Using PE10 to limit withdrawal rate

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sengsational
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Using PE10 to limit withdrawal rate

Post by sengsational » Mon Feb 13, 2017 6:05 pm

I've been toying with the idea to use the retiree's current investment balance, the equities allocation percent, and also the current market's PE10 / CAPE, all to calculate a withdrawal rate. The idea is that if the market is in the "historically high" range, and you're heavy in equities, then some of that money is likely to be taken back, and maybe can't support a withdrawal rate as well as if the market wasn't so far above historical averages.

So let's say you determine an optimal spend based on a flat 6% gain in equities, 3% bonds, and 2.5% inflation (a-la i-orp). We all know that sequence of returns will play havoc with that, but let's take that optimal spend amount as a starting point. Now, say you have 35 years left in your plan and the PE10 is 28, so 75% over it's historical average. Based on discussions concerning the negative effect of starting your retirement in a market down-turn, I'd say it would be wise not to spend all of the optimal spend amount. With 10 years left in your plan, probably not as much of a concern.

There is a draft paper on the i-orp site that addresses retirees' annual visit to i-orp, then using that result to determine how much they can spend for the year (the "3-PEAT" process). That paper uses a historical data approach, much like the back testing in the VPW spreadsheet does. But when I looked at the "DI" disposable income (spending) results in the paper, it looked very traumatic. Maybe not traumatic for someone who has a big discretionary budget, but for a retiree playing it closer to the edge, there are annual budget cuts in that paper that would send them to bankruptcy.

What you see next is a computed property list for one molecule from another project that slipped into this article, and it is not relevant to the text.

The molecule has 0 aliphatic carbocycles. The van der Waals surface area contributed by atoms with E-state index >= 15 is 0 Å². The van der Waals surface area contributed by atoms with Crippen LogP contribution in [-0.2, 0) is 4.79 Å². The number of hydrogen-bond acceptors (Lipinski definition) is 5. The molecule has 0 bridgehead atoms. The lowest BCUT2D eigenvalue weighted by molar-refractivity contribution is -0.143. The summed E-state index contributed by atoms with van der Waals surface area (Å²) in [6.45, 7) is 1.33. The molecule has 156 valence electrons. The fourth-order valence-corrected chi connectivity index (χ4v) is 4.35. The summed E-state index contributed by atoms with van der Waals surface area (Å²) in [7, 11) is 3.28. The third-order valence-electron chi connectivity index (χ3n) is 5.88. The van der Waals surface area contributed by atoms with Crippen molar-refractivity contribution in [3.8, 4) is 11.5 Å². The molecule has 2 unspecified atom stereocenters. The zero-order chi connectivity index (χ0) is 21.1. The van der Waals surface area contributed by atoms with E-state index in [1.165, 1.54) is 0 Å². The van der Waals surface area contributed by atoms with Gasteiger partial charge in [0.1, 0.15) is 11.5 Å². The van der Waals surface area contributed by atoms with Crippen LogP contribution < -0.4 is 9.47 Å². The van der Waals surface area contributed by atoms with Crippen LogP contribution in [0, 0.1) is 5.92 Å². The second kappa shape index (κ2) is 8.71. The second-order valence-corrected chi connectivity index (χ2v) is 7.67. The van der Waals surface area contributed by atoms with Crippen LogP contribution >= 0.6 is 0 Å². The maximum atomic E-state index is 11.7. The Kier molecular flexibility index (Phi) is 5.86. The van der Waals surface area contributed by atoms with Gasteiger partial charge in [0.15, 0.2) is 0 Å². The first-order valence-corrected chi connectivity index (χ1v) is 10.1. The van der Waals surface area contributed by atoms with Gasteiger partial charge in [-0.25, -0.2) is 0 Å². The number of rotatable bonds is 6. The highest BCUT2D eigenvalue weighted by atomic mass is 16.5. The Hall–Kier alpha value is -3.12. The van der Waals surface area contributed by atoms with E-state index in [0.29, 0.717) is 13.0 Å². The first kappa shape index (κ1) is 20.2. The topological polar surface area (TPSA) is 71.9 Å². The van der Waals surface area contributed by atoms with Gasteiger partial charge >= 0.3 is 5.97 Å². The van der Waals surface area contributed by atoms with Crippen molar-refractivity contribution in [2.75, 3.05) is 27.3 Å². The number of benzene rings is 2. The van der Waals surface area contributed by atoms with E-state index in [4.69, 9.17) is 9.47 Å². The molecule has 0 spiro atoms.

All of that got me thinking about how to use what we know (PE10) to smooth out the annual spending by limiting spending in years with a "hot" market.

There is a tool for Android that I wrote which allows you to exercise the 3-PEAT process automatically. You put in your typical i-orp inputs, but you also include an historical starting year. Then your portfolio is subject to whatever market forces were in effect for that year, and follow-on years, for the duration of your plan. The tool allows you to run with spending limit 'on' or 'off'.

So far, I've concentrated on simulating starting retirement in 1999, and what I have concluded is that if you run with a spend limit:
    you can increase your overall plan spending by a few percent,
    the early withdrawals are significantly less (20%-25%) than that proposed by the steady growth 6%/3% i-orp assumptions,
    the budget cuts in down markets are less severe,
    but it does take 20 years of a 40 year plan to break even.

There is an Android app that's currently in beta testing that drives the 3-PEAT process, so if you've got an Android device, you can try it: ThreePeat Beta on GooglePlay

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LadyGeek
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Re: Using PE10 to limit withdrawal rate

Post by LadyGeek » Mon Feb 13, 2017 8:27 pm

This thread is now in the Personal Finance (Not Investing) forum (withdrawal rate).
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AlohaJoe
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Re: Using PE10 to limit withdrawal rate

Post by AlohaJoe » Mon Feb 13, 2017 9:44 pm

This is the 3 PEAT paper: https://www.i-orp.com/3-PEAT/3-PEAT.pdf

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Re: Using PE10 to limit withdrawal rate